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In quantum mechanics, superdeterminism is a loophole in Bell's theorem. By postulating that all systems being measured are correlated with the choices of which measurements to make on them, the assumptions of the theorem are no longer fulfilled. A hidden variables theory which is superdeterministic, hence, can fulfill Bell's notion of local causality and still violate the inequalities derived from Bell's theorem.[1] This makes it possible to construct a local hidden-variable theory that reproduces the predictions of quantum mechanics, for which a few example theories have been proposed. The term superdeterminism is misleading. Superdeterministic models are deterministic in the usual sense. But in addition to being deterministic, they also postulate correlations between the state that is measured and the measurement setting.


Bell's theorem assumes that the measurements performed at each detector can be chosen independently of each other and of the hidden variables that determine the measurement outcome. This relation is often referred to as measurement independence or statistical independence. In a superdeterministic theory this relation is not fulfilled; the hidden variables are necessarily correlated with the measurement setting. Since the choice of measurements and the hidden variable are predetermined, the results at one detector can depend on which measurement is done at the other without any need for information to travel faster than the speed of light.

The assumption of statistical independence (or measurement independence) in Bell's theorem is sometimes referred to as the free choice or free will assumption. This nomenclature should not be taken literally. Since measurements can be done by robots or automata, the assumption to Bell's theorem has no relation to free will in humans.

Nevertheless, it has been argued that if statistical independence was violated it would be conceivable that freedom of choice has been restricted since the beginning of the universe in the Big Bang, with every future measurement predetermined by correlations established at the Big Bang, according to physicist Jan-Ake Larsson.[2] This would mean superdeterminism is untestable,[2] since experimenters would never be able to eliminate correlations that were created at the beginning of the universe: the freedom-of-choice loophole could never be completely eliminated.[2]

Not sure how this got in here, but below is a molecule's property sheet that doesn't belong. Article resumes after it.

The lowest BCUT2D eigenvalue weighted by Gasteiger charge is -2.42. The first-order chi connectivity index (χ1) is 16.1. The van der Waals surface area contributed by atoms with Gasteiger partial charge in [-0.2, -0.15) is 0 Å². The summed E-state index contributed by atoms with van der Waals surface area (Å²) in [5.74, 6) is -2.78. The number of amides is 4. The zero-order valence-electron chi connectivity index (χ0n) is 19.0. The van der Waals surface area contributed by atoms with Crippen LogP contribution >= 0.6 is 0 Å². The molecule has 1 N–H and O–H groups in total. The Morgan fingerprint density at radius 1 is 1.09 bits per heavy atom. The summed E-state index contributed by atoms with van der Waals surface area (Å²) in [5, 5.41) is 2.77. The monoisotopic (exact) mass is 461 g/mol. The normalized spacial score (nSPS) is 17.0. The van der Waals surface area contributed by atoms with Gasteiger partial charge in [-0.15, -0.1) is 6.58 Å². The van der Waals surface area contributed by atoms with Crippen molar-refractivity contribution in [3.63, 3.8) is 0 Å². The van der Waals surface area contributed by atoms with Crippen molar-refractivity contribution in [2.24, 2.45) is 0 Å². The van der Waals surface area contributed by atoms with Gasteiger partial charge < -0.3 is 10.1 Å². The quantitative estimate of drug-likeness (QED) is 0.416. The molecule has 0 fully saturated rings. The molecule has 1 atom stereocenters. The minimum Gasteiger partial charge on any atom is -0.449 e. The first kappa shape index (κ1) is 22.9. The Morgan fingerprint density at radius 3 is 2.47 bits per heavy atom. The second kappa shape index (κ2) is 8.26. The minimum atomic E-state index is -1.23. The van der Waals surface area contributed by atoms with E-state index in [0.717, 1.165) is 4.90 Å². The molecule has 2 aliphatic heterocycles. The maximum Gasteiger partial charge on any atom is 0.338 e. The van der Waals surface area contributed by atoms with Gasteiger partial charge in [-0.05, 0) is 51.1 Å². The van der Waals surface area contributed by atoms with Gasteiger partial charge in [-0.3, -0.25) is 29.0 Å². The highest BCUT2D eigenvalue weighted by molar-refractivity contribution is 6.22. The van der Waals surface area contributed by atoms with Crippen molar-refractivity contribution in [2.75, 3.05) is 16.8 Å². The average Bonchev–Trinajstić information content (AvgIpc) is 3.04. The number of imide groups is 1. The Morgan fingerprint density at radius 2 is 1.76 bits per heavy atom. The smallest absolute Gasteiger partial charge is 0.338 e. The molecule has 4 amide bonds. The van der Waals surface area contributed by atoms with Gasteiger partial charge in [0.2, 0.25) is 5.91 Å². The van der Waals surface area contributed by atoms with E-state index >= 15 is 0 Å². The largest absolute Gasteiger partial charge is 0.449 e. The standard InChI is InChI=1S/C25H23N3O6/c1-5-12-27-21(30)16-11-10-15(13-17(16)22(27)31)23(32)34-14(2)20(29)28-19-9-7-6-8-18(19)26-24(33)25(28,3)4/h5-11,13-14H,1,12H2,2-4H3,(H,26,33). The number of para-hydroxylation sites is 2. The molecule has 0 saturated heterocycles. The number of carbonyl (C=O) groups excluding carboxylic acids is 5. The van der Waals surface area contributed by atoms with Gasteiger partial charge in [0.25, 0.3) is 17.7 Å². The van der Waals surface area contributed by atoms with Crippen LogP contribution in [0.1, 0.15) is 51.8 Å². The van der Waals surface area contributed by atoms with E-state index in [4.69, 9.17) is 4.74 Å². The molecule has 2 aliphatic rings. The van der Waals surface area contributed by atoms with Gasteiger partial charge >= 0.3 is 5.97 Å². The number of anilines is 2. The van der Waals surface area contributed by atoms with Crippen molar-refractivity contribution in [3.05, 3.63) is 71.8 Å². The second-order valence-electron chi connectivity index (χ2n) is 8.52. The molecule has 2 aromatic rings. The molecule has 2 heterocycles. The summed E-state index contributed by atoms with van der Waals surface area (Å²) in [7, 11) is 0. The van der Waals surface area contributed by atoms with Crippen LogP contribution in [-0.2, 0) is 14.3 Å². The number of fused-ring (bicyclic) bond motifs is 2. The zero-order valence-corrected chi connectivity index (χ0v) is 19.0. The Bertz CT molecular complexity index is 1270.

A hypothetical depiction of superdeterminism in which photons from the distant galaxies Sb and Sc are used to control the orientation of the polarization detectors α and β just prior to the arrival of entangled photons Alice and Bob.

In the 1980s, John Stewart Bell discussed superdeterminism in a BBC interview:[3][4]

There is a way to escape the inference of superluminal speeds and spooky action at a distance. But it involves absolute determinism in the universe, the complete absence of free will. Suppose the world is super-deterministic, with not just inanimate nature running on behind-the-scenes clockwork, but with our behavior, including our belief that we are free to choose to do one experiment rather than another, absolutely predetermined, including the "decision" by the experimenter to carry out one set of measurements rather than another, the difficulty disappears. There is no need for a faster than light signal to tell particle A what measurement has been carried out on particle B, because the universe, including particle A, already "knows" what that measurement, and its outcome, will be.

Although he acknowledged the loophole, he also argued that it was implausible. Even if the measurements performed are chosen by deterministic random number generators, the choices can be assumed to be "effectively free for the purpose at hand," because the machine's choice is altered by a large number of very small effects. It is unlikely for the hidden variable to be sensitive to all of the same small influences that the random number generator was.[5]

Nobel Prize winner Gerard 't Hooft discussed this loophole with John Bell in the early 1980s. "I raised the question: Suppose that also Alice's and Bob's decisions have to be seen as not coming out of free will, but being determined by everything in the theory. John said, well, you know, that I have to exclude. If it's possible, then what I said doesn't apply. I said, Alice and Bob are making a decision out of a cause. A cause lies in their past and has to be included in the picture".[6]

According to the physicist Anton Zeilinger, if superdeterminism is true, some of its implications would bring into question the value of science itself by destroying falsifiability: